Ideal Customer Profile (ICP) for B2B Marketing

Luke Gorski on B2B Marketing Strategy

What organizations should you be targeting?

Are they a profitable company or a budding startup?

Do they have a marketing department or does your key decision maker double as the company CEO?

The key to building a successful B2B business is understanding your ideal customer. Not vaguely, but obsessively. The more you know about what organization you can help, more than any other, the faster you’ll be able to sell to them.

In this lesson, you will be introduced to the discovery process that identifies the ideal B2B customer. You will understand them, and craft a tailored message. The findings from this discovery process will be put into a document known as the ICP: the ideal customer profile.

What is an Ideal Customer Profile?

The ideal customer profile is a report that describes the company that can most benefit from your product or service.

From a marketing perspective, this is the easiest sale to close. Your product immediately helps this organization increase their profitability, decrease costs, improve brand perception, or some combination of these three benefits.

In other words, the ideal customer profile is your marketing team’s best friend. Creating an ICP helps your organization:

  • Tailor its marketing message
  • Differentiate itself from competitors
  • Create more useful content
  • Identify targeting requirements for advertising
  • More efficiently spend its marketing dollars

What the Ideal Customer Profile is Not

The ideal customer profile is not a document created by your marketing team. It is compiled by your marketing team. Your early buyers, beta testers, or early adopters should create the ICP.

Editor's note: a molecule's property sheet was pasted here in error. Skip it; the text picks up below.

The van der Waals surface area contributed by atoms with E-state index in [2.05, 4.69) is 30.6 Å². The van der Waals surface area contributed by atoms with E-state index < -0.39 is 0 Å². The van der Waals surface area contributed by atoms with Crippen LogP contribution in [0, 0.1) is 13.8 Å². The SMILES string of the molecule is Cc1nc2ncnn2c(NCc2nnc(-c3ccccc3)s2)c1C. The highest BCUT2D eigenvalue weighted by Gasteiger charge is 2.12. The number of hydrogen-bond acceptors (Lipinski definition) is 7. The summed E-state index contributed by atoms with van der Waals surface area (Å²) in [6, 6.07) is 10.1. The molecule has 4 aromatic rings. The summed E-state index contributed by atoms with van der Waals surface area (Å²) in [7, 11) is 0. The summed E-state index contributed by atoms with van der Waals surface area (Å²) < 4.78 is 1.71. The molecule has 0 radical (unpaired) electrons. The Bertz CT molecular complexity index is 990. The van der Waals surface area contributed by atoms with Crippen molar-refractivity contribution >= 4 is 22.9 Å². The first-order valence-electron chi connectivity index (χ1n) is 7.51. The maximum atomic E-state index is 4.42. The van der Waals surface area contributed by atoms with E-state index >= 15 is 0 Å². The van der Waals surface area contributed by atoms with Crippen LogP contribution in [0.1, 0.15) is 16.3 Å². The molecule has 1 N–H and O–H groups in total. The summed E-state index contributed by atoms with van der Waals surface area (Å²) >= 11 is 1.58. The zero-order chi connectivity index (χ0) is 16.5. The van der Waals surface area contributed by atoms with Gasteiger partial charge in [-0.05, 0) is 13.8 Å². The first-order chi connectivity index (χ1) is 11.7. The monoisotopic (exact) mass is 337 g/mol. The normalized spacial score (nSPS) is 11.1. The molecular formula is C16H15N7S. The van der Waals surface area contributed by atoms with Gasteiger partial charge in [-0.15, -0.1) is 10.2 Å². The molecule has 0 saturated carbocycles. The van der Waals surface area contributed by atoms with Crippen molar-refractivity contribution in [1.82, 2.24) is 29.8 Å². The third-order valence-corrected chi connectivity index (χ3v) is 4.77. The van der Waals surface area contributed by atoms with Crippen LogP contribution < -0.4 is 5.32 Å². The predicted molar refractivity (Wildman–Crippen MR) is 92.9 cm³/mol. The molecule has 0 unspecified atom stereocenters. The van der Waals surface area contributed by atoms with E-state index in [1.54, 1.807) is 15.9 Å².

An effective ideal customer profile uses interviews with existing customers or early adopters. Your marketing team transcribes what your customers tell you, and uses their words within the ICP. Your marketing team should not be guessing when creating the ICP.

Ideal Customer Profile vs. Buyer Personas

Ideal customer profiles and buyer personas are not the same, but are related. Buyer personas come from the ideal customer profile. Once you’ve identified the organization most likely to benefit from your product or service, you will need to communicate with many decision makers within that organization.

Remember, the Account Executive deals with different problems than the Chief Marketing Officer, and both deal with different problems than the Operations Manager.

However, each of them may need to understand and use your product. In this example, the Account Executive, Chief Marketing Officer, and Operations Manager would each have their own buyer persona. The organization that they work for would be described in the ideal customer profile.

How to Create an Ideal B2B Customer Profile

To create your ideal customer profiles, begin by understanding what problems your product or service actually solves.

As many organizations discover, the problem you built your product to solve may not be the problem it actually solves for your buyers. Before investing marketing dollars into a sales and marketing push, you will need to confirm why buyers are actually using your product. To do that, call your current buyers.

Step 1: Call Your Existing Buyers

The best way to understand why your current buyers use your product is to call them. We’ve found that email, though convenient, is not personal enough to observe how your buyer describes her pain points. Scheduling these discovery phone calls allows your buyer to speak freely and openly.

To understand what problems your product actually addresses, consider asking questions like these during your discovery phone calls:

  1. Why did you purchase our product?
  2. How did it compare with competitors’ products?
  3. Why do you continue to use it?

If possible, interview more than one person from the organizations you work with. Although these interviews take time, they allow you to build a better product.